DeMarcus Cousins starts Hollywood's latest trend: angry Pilates (Joe Robbins/ Getty).
It is commonly accepted by reasonable people that Sacramento Kings big man DeMarcus Cousins is not the easiest player to deal with. In addition to getting questionable suspensions for confronting announcers, Cousins is an emotional, volatile personality. At times, his emotions get the better of him on the court.
It's usually worth it, though, because Cousins is one of the most talented young players in the NBA. Last season, he played like a star, averaging 21.4 points and 13.0 rebounds per game while displaying a varied set of skills. The thinking was that, if Cousins worked on his maturity and progressed at a similar rate, he'd find himself in the thick of All-Star discussions despite playing for a fairly bad team.
Things have not worked out as planned. Without context, his averages still look good: 19.5 points and 11.3 rebounds. But those marks still represent a regression, and Cousins' shooting has dipped to a paltry 41.7 percent from the field. It's gotten so bad that he claims he's lost all his confidence. From Ailene Voisin for The Sacramento Bee (via PBT):
One month into his third season with the Kings, the Big Cuz is in a massive funk. His numbers are down in all the pertinent categories. He isn't running the floor with the same energy or commitment of last season. He repeatedly is finding himself in foul trouble and on the bench, or in trouble with his coach and on the bench.
And he doesn't have any answers.
"I've been terrible," Cousins said bluntly but softly. "We're losing. I don't feel like I made improvements from last year. I really don't have any confidence at all. I'm just trying to think my way through it, but right now, I'm not finding anything." [...]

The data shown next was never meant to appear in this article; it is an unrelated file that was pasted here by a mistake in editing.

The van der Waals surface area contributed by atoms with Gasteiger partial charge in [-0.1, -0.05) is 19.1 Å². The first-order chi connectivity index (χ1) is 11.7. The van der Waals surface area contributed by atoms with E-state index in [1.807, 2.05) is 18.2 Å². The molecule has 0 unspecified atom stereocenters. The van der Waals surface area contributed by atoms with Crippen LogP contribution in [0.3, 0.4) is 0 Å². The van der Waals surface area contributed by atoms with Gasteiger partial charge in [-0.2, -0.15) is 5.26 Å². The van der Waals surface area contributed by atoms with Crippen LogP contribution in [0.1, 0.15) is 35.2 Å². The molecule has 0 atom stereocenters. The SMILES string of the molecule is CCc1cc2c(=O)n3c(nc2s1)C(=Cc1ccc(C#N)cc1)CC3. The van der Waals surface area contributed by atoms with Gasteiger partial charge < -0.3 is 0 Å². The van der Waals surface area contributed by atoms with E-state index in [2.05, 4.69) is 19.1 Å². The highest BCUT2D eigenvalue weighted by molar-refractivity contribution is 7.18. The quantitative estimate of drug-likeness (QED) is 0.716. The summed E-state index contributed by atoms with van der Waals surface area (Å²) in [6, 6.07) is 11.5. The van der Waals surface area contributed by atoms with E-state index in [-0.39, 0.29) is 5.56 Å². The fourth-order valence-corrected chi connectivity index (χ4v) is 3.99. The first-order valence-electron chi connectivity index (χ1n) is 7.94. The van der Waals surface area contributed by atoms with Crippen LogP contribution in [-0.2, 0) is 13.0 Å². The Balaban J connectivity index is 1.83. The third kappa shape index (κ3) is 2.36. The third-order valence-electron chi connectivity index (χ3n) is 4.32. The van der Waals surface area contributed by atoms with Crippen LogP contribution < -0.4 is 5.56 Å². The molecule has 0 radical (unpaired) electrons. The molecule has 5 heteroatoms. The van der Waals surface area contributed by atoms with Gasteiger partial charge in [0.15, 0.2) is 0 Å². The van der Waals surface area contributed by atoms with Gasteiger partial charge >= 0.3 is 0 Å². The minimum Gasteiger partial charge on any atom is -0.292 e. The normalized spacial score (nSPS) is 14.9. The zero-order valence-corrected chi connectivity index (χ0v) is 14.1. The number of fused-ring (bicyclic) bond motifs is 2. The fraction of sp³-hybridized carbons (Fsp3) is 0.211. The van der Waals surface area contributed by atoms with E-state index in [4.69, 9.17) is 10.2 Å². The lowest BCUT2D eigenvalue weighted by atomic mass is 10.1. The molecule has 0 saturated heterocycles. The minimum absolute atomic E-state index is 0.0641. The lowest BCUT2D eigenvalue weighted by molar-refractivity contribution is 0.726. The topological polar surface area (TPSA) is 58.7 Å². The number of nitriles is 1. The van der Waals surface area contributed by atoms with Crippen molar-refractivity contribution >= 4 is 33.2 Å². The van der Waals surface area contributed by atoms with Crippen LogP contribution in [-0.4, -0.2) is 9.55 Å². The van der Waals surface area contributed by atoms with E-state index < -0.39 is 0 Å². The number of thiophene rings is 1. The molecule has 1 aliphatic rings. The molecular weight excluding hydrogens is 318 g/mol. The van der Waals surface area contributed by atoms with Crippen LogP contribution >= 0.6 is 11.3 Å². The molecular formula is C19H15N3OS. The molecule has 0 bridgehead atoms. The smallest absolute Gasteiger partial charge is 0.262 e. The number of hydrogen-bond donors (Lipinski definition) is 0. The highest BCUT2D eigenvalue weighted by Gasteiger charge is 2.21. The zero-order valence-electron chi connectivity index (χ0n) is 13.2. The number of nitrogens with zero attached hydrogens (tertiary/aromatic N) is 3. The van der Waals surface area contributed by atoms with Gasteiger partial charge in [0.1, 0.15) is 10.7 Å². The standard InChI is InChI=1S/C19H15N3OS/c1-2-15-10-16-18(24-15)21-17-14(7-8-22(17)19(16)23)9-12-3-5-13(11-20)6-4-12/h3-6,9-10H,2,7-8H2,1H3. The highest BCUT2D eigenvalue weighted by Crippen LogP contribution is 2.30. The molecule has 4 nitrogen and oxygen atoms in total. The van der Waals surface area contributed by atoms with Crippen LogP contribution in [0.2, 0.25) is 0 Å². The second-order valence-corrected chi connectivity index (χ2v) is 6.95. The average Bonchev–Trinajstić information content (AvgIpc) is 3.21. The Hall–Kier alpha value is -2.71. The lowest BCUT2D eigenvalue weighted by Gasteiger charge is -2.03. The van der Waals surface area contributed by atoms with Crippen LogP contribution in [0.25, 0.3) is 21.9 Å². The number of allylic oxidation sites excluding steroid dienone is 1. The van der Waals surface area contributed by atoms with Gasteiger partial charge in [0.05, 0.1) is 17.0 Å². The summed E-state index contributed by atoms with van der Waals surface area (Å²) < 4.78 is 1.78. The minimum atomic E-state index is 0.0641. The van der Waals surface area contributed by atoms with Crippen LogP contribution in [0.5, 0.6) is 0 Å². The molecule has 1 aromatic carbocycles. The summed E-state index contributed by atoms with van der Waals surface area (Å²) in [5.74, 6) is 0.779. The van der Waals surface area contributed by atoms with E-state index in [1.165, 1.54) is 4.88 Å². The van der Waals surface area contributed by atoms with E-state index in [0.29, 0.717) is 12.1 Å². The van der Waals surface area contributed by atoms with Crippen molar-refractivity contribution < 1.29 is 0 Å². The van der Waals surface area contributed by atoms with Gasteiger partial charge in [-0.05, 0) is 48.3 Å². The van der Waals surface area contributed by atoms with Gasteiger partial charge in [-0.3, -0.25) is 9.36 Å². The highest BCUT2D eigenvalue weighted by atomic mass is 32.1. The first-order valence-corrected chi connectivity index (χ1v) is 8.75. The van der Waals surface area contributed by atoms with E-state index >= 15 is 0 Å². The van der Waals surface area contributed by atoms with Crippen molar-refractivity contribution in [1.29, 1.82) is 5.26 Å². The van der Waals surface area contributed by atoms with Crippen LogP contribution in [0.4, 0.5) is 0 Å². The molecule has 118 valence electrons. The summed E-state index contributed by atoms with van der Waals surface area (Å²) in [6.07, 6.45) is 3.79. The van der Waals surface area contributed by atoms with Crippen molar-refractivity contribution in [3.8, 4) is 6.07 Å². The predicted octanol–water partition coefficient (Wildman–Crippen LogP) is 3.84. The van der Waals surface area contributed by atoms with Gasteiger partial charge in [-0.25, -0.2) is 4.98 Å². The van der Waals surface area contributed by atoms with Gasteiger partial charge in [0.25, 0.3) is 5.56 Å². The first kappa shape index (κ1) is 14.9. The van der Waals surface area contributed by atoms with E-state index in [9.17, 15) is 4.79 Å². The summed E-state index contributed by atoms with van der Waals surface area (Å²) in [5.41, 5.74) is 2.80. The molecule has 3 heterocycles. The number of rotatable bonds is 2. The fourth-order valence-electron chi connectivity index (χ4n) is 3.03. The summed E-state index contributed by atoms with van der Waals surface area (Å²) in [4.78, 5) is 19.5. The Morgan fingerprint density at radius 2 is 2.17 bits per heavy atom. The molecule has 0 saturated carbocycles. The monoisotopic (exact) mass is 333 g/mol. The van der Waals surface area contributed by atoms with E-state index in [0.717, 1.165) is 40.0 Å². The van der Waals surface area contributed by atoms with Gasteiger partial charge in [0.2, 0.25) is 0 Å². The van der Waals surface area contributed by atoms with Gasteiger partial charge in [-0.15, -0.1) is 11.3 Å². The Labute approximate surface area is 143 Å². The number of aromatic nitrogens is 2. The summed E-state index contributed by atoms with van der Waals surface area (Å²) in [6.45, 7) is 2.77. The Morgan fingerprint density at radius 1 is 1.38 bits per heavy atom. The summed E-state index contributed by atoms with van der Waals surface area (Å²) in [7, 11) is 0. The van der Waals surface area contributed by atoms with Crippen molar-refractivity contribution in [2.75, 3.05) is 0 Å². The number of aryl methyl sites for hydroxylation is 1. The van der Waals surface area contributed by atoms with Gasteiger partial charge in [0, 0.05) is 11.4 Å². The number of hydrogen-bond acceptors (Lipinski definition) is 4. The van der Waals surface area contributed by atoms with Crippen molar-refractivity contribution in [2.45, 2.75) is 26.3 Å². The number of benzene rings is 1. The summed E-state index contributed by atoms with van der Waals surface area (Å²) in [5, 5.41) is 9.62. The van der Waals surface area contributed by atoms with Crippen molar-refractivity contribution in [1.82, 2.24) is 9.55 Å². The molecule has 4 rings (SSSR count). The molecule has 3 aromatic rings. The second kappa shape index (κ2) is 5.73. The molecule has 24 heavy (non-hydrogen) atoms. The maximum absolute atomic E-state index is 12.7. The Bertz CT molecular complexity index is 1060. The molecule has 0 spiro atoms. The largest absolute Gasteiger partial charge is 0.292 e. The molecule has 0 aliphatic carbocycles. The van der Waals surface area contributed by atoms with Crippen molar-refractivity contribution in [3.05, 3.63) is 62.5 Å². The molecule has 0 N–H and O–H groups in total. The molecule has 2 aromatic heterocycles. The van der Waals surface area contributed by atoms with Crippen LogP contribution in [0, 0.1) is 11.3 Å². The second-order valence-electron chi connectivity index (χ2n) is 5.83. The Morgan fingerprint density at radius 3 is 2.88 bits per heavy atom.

"He came to camp in great shape and in a great frame of mind," coach Keith Smart said, "but after all those things, the suspension (for verbally accosting San Antonio analyst Sean Elliott), then having to reset, then early foul trouble. … The rhythm of that, and not getting shots to go down, not finishing at the basket, all those things tie in. And when you're losing, that's another setback. He just has to keep working through stuff."
Smart is correct that the answers should be fairly simple. Ramping up his own effort would at least ensure that Cousins sees some sort of improvement, even if that only involves grabbing an extra rebound per game. That's not meaningless — regaining confidence can often be a matter of seeing things move in a positive direction just a little bit.
Of course, the Kings are not in a normal situation and Cousins is not a typical personality. With continual questions as to where the franchise will play next season and a general lack of institutional support (financial and otherwise) from the Maloof family of owners, this work environment is not exactly ideal. On top of that, Cousins is the sort of person who could get continually frustrated with his struggles instead of fixating on minor points of improvement.
The good news is that Cousins is talented enough to render these concerns moot over the course of a few days. One 30-point, 15-board game could help him turn confident again. However, the fact remains that turning things around also depends on his environment, not just how Cousins applies himself.
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